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topic 25299

Bromine is attacking architect's stainless natatorium


Q. Recently, we have completed a natatorium. In this humid space is a large pool which is treated with a bromine solution rather than a chlorine solution. We have begun noting many accessory items (hinges, pulley wheels, etc.) have begun to rust. While this is not surprising on surfaces where protective coatings have failed, it was surprising to see all stainless and chrome items have begun to corrode. With a little research, apparently bromine and other "halogens" take little or no notice of the protective oxidized layer of these metals. What should we have used in these instances? Note, most require some strength, so in many cases aluminum may not be feasible.

Rick House
Architecture - Pascagoula, Mississippi, USA


A. What specific stainless steel alloys were used? Any weldments? As you have ascertained, not all stainless steel alloys are equally resistant to halogen containing environments. Type 316/316L probably is not sufficient for this application. Post again with more details, and we may be able to assist you.

Toby Padfield
Automotive module supplier - Michigan


Q. There are a variety of materials including a variety of stainless and chromes. The thrust of my question is primarily what SHOULD we have used. Specifically in the area of miscellaneous hardware (i.e. hinges, screws, etc.). Essentially, anything that can't be aluminum due to the stresses of installation and/or of the application. I suppose there are forms of titanium and such, but I was hoping someone had some ideas regarding metals which can be used in a "wet" halogen environment. Short of engineered plastics, I'm at a loss. I am willing to also hear any halogen protective finishes which could be appropriate (however, hinge actions may negate such). I have noted there may be a variety of nickel-copper alloy which may meet this scenario, but I haven't determined the exact alloy. Any thoughts are welcome.


Rick House [returning]
Architecture - Pascagoula, Mississippi, US


A. Rick,

First, I completely missed the reference to chrome in your first letter, because I would have commented separately about that. Chrome-plated steels will perform poorly in this type of environment, and really should not have been considered. If it needs to be shiny and metallic, a suitable stainless steel alloy should be the starting point.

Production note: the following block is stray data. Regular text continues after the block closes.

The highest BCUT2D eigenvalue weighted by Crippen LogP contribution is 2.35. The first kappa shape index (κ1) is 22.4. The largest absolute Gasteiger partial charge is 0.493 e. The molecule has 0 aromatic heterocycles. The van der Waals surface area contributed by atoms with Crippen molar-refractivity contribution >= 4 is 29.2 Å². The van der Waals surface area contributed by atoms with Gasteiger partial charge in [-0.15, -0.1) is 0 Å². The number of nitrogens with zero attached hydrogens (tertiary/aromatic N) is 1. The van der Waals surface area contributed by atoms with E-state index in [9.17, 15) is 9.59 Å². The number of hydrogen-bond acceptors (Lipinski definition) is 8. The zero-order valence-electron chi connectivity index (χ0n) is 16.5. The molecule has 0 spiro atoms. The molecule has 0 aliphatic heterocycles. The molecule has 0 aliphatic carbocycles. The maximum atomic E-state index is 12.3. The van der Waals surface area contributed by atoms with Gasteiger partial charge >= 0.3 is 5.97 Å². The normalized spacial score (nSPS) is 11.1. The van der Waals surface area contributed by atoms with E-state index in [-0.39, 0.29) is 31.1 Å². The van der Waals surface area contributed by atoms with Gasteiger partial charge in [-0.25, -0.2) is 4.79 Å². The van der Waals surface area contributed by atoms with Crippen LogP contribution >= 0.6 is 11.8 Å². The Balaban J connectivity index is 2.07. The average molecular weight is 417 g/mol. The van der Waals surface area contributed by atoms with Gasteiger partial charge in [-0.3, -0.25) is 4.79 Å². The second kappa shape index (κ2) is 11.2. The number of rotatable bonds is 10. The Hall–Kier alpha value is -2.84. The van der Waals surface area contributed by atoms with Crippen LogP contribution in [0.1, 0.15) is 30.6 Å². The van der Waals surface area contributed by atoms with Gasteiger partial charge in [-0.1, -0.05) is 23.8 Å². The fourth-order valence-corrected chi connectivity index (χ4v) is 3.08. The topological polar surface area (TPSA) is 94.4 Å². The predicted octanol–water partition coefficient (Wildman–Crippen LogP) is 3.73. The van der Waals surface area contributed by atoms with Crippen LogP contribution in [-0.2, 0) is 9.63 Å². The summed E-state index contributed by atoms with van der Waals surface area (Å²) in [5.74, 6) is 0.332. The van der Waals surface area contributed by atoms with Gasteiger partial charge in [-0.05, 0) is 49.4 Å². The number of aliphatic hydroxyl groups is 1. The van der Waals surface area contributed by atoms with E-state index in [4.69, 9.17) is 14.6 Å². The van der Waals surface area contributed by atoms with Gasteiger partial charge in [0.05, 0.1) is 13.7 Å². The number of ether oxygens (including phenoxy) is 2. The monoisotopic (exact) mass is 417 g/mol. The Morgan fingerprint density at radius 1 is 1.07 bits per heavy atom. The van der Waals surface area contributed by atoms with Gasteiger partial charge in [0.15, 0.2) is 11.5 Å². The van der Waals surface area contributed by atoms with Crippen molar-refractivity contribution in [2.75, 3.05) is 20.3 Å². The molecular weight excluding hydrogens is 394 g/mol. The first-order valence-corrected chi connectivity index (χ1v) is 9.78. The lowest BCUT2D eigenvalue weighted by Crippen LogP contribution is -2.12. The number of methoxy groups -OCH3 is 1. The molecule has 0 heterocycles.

Second, it is difficult to answer the question of what should have been used without sufficient details. It is possible that Type 316 stainless steels that have been electropolished and properly passivated would perform adequately in some applications. Others would likely require an austenitic alloy with greater Mo, such as Type 317, 904L, AL-6XN, etc. Duplex alloys like 2205 and 2507 also have enhanced resistance to pitting in halogenated environments. It is possible that some copper-based alloys would perform adequately, and therefore you would not have to go to higher performance (cost) alloys like titanium or nickel.

And third, it sounds like you would benefit from the expertise of a metallurgist with a background in corrosion. I would start by discussing the applications with engineers from producers like Carpenter, Allegheny Ludlum, AK Steel, etc., and then work my way to distributors like Rolled Alloys.

Good luck.

Toby Padfield
Automotive module supplier - Michigan


thumbs up signToby,

Thank you very much. That is the type of information I was hoping for. This gives me an excellent starting point from which to begin searching for alternate materials and/or passivation. I like the idea that an electropolished and passivated 316 stainless could be used if executed properly.

That's the problem with architecture, being "Jack of all trades, Master of none". We tend to know just enough to get into trouble. And in such a wet bromine environment as this one, it is easy to overlook details as hinge material.

Rick House
Architecture - Pascagoula, Mississippi, US


A. There is a family of chemicals called silanes that are very new. When applied over the top of a substance they become very difficult to remove. Since they are silicon based they reduce to SiO2 with heat. You may be able to put them over the top of the hardware before use and corrosion, then heat them to reduce the coating to SiO2. Once there the only chemical we have been able to remove them with is HF. Since HF is a halogen, you can expect that the bromine may eventually remove the coating, but we have not been able to remove it with HCl so it may be okay. A little goes a long way so a liter may be too much.

Dave Fairbourn
- Sandy, Utah

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